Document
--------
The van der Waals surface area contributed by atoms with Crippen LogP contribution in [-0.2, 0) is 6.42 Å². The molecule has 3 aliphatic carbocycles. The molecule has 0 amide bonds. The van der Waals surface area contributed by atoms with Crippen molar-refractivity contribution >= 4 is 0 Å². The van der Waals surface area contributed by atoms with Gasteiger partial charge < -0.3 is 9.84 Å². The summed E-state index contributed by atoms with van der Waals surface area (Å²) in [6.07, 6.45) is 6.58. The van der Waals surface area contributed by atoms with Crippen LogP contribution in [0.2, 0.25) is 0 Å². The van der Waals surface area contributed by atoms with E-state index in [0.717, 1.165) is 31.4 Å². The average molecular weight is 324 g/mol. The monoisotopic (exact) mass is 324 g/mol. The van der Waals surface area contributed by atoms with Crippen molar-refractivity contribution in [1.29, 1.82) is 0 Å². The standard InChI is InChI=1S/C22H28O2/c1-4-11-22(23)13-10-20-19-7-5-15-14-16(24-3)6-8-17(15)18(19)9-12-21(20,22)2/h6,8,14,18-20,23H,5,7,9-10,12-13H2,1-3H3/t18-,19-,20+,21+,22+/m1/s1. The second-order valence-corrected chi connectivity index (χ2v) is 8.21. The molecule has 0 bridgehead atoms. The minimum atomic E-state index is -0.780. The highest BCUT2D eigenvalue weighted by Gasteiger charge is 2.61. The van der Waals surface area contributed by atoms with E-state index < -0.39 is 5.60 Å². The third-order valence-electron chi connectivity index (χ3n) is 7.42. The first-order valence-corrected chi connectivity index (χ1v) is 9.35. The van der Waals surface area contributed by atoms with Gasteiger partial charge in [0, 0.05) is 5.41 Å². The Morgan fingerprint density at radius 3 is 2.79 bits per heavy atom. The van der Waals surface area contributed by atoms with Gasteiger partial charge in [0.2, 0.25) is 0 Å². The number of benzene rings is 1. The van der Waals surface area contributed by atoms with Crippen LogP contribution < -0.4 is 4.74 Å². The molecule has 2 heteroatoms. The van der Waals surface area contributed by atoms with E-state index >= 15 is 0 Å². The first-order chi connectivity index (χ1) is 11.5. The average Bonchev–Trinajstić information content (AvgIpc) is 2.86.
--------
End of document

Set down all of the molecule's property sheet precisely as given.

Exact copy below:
The van der Waals surface area contributed by atoms with Crippen LogP contribution in [-0.2, 0) is 6.42 Å². The molecule has 3 aliphatic carbocycles. The molecule has 0 amide bonds. The van der Waals surface area contributed by atoms with Crippen molar-refractivity contribution >= 4 is 0 Å². The van der Waals surface area contributed by atoms with Gasteiger partial charge < -0.3 is 9.84 Å². The summed E-state index contributed by atoms with van der Waals surface area (Å²) in [6.07, 6.45) is 6.58. The van der Waals surface area contributed by atoms with Crippen LogP contribution in [0.2, 0.25) is 0 Å². The van der Waals surface area contributed by atoms with E-state index in [0.717, 1.165) is 31.4 Å². The average molecular weight is 324 g/mol. The monoisotopic (exact) mass is 324 g/mol. The van der Waals surface area contributed by atoms with Crippen molar-refractivity contribution in [1.29, 1.82) is 0 Å². The standard InChI is InChI=1S/C22H28O2/c1-4-11-22(23)13-10-20-19-7-5-15-14-16(24-3)6-8-17(15)18(19)9-12-21(20,22)2/h6,8,14,18-20,23H,5,7,9-10,12-13H2,1-3H3/t18-,19-,20+,21+,22+/m1/s1. The second-order valence-corrected chi connectivity index (χ2v) is 8.21. The molecule has 0 bridgehead atoms. The minimum atomic E-state index is -0.780. The highest BCUT2D eigenvalue weighted by Gasteiger charge is 2.61. The van der Waals surface area contributed by atoms with E-state index < -0.39 is 5.60 Å². The third-order valence-electron chi connectivity index (χ3n) is 7.42. The first-order valence-corrected chi connectivity index (χ1v) is 9.35. The van der Waals surface area contributed by atoms with Gasteiger partial charge in [0, 0.05) is 5.41 Å². The Morgan fingerprint density at radius 3 is 2.79 bits per heavy atom. The van der Waals surface area contributed by atoms with Gasteiger partial charge in [0.2, 0.25) is 0 Å². The number of benzene rings is 1. The van der Waals surface area contributed by atoms with Crippen LogP contribution < -0.4 is 4.74 Å². The molecule has 2 heteroatoms. The van der Waals surface area contributed by atoms with E-state index >= 15 is 0 Å². The first-order chi connectivity index (χ1) is 11.5. The average Bonchev–Trinajstić information content (AvgIpc) is 2.86.